MINNEAPOLIS (AP/WCCO) — For as long as he’s been in the NFL, Adrian Peterson has been one of the most popular and most marketable stars in the league, an approachable superstar with the kind of inspirational comeback story that made him an endorser’s dream.
Now that he is facing a felony charge of child abuse for spanking his 4-year-old son with a wooden switch, the Minnesota Vikings running back is in the middle of a firestorm the likes of which he’s never seen before, and several high-profile sponsors are starting to distance themselves while the controversy swirls envelopes a league in crisis.READ MORE: 7 Wild Games Postponed Due To COVID-19 Rescheduled For February
In the wake of the Vikings’ decision to allow Peterson to play while the legal process plays out in Texas, the Radisson hotel chain has suspended its relationship with the Vikings, Nike stores in the Twin Cities have stopped selling merchandise with his name on it and a message on his All Day Foundation’s website says the children’s charity is on hiatus and “will reengage after Adrian, his family, and staff have reflected on how the current situation impacts the direction for Adrian’s philanthropy.”
“It is an awful situation,” Gov. Mark Dayton said Tuesday. “Yes, Mr. Peterson is entitled to due process and should be ‘innocent until proven guilty.’ However, he is a public figure; and his actions, as described, are a public embarrassment to the Vikings organization and the State of Minnesota. Whipping a child to the extent of visible wounds, as has been alleged, should not be tolerated in our state. Therefore, I believe the team should suspend Mr. Peterson, until the accusations of child abuse have been resolved by the criminal justice system.”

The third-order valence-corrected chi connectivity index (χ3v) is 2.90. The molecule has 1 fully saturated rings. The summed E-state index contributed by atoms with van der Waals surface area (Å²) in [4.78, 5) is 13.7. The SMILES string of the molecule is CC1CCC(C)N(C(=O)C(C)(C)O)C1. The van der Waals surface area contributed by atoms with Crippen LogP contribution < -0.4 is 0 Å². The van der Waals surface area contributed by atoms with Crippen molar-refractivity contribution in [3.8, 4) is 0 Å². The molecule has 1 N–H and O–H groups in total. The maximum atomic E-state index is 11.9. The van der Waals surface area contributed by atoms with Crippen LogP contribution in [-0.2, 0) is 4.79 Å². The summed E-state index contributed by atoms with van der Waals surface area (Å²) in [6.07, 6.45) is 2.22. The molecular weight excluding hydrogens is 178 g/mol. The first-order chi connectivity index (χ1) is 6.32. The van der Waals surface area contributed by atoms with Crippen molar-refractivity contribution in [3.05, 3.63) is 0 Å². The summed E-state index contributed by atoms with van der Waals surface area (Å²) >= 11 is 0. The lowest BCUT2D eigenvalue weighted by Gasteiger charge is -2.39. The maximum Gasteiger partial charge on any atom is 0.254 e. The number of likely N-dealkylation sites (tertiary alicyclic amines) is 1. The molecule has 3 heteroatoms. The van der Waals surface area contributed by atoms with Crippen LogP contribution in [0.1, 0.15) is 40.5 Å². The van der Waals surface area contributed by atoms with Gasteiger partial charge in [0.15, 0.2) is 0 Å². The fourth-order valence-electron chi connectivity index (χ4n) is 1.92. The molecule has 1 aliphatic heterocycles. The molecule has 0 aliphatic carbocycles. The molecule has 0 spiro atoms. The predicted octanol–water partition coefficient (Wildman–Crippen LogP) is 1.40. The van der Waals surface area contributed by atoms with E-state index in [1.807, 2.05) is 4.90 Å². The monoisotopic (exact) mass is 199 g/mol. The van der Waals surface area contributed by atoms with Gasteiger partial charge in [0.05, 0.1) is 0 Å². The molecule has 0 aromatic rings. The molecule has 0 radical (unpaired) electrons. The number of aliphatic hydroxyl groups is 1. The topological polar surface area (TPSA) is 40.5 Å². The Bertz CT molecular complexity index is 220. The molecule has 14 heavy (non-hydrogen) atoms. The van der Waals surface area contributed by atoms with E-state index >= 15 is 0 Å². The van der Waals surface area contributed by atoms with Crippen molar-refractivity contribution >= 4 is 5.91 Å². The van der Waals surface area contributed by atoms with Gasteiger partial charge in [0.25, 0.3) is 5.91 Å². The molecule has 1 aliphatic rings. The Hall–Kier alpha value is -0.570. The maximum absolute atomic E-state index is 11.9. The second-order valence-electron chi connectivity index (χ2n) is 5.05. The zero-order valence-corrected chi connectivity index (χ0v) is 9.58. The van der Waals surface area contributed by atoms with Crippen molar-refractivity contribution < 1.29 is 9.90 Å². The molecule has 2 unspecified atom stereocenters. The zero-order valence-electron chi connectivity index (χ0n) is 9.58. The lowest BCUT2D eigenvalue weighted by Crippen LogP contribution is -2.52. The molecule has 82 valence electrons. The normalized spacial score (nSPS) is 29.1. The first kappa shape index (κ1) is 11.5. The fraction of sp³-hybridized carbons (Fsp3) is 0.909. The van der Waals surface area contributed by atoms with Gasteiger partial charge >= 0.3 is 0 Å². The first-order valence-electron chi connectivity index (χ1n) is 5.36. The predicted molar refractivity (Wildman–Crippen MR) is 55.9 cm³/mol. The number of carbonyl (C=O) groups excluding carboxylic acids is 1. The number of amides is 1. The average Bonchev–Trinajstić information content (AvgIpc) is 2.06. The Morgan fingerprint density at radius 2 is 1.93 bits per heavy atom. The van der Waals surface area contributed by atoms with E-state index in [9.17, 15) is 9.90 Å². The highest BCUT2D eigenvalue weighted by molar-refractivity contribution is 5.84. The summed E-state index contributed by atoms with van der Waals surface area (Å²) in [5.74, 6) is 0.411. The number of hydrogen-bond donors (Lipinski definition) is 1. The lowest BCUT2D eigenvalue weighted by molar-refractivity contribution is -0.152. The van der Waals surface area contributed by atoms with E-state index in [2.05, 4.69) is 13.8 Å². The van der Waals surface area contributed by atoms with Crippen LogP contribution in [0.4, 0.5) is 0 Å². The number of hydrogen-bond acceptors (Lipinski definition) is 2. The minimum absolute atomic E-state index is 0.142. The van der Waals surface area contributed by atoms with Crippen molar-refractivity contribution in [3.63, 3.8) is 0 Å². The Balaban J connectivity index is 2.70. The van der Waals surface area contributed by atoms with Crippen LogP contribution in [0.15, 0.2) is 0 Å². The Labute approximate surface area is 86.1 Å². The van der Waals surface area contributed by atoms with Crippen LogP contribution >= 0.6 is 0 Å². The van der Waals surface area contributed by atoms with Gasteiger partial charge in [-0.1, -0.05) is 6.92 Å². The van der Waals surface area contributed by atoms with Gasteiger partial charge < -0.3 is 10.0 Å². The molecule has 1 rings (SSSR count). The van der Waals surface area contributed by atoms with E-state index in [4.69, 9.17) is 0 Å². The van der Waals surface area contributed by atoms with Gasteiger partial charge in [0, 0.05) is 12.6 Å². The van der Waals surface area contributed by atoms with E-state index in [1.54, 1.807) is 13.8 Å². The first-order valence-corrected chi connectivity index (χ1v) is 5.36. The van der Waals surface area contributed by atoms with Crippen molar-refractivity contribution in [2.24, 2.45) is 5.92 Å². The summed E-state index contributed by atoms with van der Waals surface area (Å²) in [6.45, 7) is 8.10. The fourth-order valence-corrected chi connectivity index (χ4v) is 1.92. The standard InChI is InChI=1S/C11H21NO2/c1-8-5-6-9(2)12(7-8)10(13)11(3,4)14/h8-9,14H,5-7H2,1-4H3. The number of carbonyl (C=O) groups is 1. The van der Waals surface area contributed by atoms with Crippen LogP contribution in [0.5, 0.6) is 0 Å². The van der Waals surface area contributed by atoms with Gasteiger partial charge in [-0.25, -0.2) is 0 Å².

Vikings owners Zygi and Mark Wilf deactivated Peterson for the 30-7 loss to the New England Patriots on Sunday while they tried to gather more information about the case. After reviewing files, speaking to Peterson, his attorney and authorities, the Wilfs decided to reinstate Peterson and he plans to play this weekend at New Orleans.
Radisson Hotels suspended its local sponsorship deal with the Vikings a short time later; the chain’s logo was on the backdrop behind general manager Rick Spielman when he made the controversial announcement Monday to bring back Peterson.
Nike stores at the Mall of America in Bloomington, Eagan and at an outlet mall in Albertville pulled Peterson merchandise. The Associated Press left a message with Nike seeking comment.
Mylan Inc. said it was no longer working with Peterson to promote its EpiPen, used to treat allergic reactions. The running back had participated in several promotions to raise awareness for anaphylaxis, which he has dealt with in the past.
ESPN reported Tuesday that Castrol Motor Oil terminated its contract with Peterson, and Special Olympics Minnesota said that “in light of the information that has come out…we are abstaining from any engagement with Adrian Peterson at this time.” Earlier this month, the organization announced him as an ambassador for Unified Sports.
University of Minnesota Children’s Hospitals issued a statement Tuesday saying it’s evaluating its Vikings sponsorship.
U.S. Bank, which is rumored to be in the running for the naming rights to the team’s new stadium, said it is “monitoring the situation closely.”
So is Shaun Hagglund, the owner of Fan HQ in suburban Minneapolis who said he pulled Peterson apparel from the store’s shelves as soon as the charge came down on Friday night.
“I’m not making a moral stand or a judgment,” Hagglund said. “Just for now, let’s see what comes of this and see what stories are true and which ones are not and take it from there.”
Hagglund said fans were still mentioning the incident Tuesday while shopping in the store.
“It was an uncomfortable position to put our employees in. So we pulled the jerseys until we see kind of what comes out… until we get to the bottom of this story. The jerseys are just pulled indefinitely,” he said.